Intersection Cuts Down to the Bone
Friday, May 23, 2014
Posted by: Theatre Bay Area Staff
By Theatre Bay Area Staff
On Thursday afternoon the board of directors of Intersection for the Arts announced a drastic restructuring for the 49-year-old arts and community development organization. “For nearly 50 years, Intersection has existed as San Francisco's oldest alternative arts space, weathering a myriad of challenges, successes and evolutionary changes,” board chair Yancy Widmer and interim executive director Arthur Combs wrote in an email announcement. “We now find ourselves at another major turning point. Our financial situation is deeply challenged, and it has become apparent that the current business model is no longer sustainable.”
Michael Wayne Turner III in Chinaka Hodge’s play Chasing Mehserle, a coproduction of Intersection for the Arts, Campo Santo and Youth Speaks’ Living Word Project, closing May 24. Photo: Eli Jacobs-Fantauzzi
Just three years after Intersection’s move to the Chronicle Building, with a much-ballyhooed role in a massive planned urban development project called 5M in that neighborhood that has seemingly been quietly shelved, Intersection is now discontinuing most of its programs and all of its producing projects and laying off most of its staff. As of June 1, the letter details, Intersection’s Visual Arts and Education and Community Engagement Programs will be put on hold and program directors Kevin Chen, Rebeka Rodriguez and Sean San Jose will be laid off along with a number of support staff. “Except for a limited amount of funded projects already in the pipeline, Intersection will no longer produce its own work but will continue to provide a platform to present performances by Incubator Program and Innovation Studio members and resident artists,” the letter reads. “Resident company Campo Santo will transition to a strictly fiscally sponsored project and Sean San Jose, currently Intersection's performing arts program director, will continue to lead the company.” Randy Rollison, artist resources program director, will become interim executive director.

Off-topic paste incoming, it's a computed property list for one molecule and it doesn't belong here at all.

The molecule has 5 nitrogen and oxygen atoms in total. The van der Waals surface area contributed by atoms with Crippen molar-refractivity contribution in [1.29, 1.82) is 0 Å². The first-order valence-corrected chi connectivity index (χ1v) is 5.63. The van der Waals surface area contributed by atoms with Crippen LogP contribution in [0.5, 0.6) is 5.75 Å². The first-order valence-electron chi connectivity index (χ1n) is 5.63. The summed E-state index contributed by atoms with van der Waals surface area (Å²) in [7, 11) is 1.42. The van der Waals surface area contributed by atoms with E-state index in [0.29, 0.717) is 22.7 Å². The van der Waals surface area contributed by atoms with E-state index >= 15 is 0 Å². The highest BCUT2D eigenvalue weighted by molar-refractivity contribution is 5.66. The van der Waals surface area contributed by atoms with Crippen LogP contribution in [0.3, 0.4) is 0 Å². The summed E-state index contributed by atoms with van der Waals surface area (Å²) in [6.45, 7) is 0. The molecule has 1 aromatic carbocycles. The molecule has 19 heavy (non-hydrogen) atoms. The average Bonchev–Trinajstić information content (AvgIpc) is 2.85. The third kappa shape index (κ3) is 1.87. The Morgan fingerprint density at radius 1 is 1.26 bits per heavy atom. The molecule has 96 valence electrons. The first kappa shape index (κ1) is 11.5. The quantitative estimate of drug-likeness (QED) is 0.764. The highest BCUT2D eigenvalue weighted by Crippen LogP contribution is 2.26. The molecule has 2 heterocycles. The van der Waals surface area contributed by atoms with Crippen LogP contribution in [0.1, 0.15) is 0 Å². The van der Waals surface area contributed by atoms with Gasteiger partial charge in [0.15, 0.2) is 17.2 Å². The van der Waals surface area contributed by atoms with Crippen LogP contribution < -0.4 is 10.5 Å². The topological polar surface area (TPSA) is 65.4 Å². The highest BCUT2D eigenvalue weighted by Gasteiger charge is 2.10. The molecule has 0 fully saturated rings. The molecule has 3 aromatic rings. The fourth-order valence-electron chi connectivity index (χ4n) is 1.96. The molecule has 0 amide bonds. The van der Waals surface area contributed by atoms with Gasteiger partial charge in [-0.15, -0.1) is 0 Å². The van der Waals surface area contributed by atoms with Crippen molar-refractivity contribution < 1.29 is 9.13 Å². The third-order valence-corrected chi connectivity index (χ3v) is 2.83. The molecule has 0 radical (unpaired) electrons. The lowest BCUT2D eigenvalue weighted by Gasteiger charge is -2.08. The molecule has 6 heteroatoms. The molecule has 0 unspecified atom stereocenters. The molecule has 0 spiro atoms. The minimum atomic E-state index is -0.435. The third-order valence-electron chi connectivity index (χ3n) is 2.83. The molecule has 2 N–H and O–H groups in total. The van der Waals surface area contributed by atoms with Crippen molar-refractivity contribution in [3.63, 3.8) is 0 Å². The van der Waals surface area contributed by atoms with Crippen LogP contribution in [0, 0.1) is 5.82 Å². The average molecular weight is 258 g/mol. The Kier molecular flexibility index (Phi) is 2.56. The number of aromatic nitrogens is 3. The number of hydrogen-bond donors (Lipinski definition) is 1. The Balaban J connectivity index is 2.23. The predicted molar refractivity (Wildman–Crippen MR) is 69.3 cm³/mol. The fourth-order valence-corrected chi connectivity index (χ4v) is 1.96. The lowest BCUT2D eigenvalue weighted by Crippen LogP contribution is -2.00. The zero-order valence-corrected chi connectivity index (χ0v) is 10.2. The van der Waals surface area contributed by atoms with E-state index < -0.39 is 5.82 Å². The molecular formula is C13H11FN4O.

While apologetic about the impact these sudden cuts will have, Intersection put the painful changes in a positive light. “This restructure, though painful, is necessary not only to address Intersection’s current financial situation, but to serve as a catalyst for an entirely new kind of artist and community engagement model that can sustain a healthy organization through an arts-centered entrepreneurial approach that relies on multi-disciplinary and highly collaborative partnerships in the Bay Area.”
The good news—and there is some—is that Intersection’s Incubator Program, a core project of the organization since the 1970s, will continue uninterrupted, “with more than 100 fiscally sponsored projects working in performance, music, visual art, community engagement, arts education, artist services and advocacy.” Among the organizations that have benefited from the incubator program over the years are Litquake, Cutting Ball Theater, Youth Speaks, Erika Chong Shuch’s ESP Project, Felonious, Mugwumpin and StageWrite. Also retained will be Intersection’s Innovation Studio and its Community Rentals Program.
So Intersection will continue in some form or another. The question, for the organization as well as for the Bay Area arts community, is what form exactly that will be. “We believe that Intersection’s long history, its impact on San Francisco artists and the arts community over the years, and its existing partnerships and programs provide a sound base for us to build a sustainable, impactful model that honors the past and looks toward a healthy and productive future,” the letter says. “Our goal over the next few months is to craft that structure and re-emerge in the fall with a new business plan that creates a solid foundation for sustaining the organization's ability to use an arts-centered approach to building engaged, inclusive, and economically and culturally vigorous communities.”
And, of course, they’re looking for the community’s help. Intersection welcomes “ideas, thoughts, memories, comments, criticism” at email@example.com, and of course any donations are more than welcome as well. In the meantime, the previously scheduled programs continue through the summer. Visit theintersection.org for more information, as it stands and as it arises.
In a separate email from Chen, Rodriguez and San Jose to friends and supporters, the outgoing directors write: “For the decade-plus that we have been able to work together, we have collaborated and worked for varied and multiple voices—the marginalized, under-represented, young, immigrant, queer, people of color, disenfranchised voices. We are proud of the work we have accomplished, birthing countless beautiful, resonant, and profound projects. Our work with community based organizations, schools, after-school programs, lockdown facilities, coalitions, and individuals has allowed us to collectively flourish and grow. We look forward to seeing you, experiencing new work, hearing and being part of dialogues, and partaking in both action and reaction to this world we all live in together. If you feel strongly about this kind of work that has happened at, with, and through Intersection over these past 15 years, we ask of you all:
MAKE IT HAPPEN!
TELL OUR STORIES!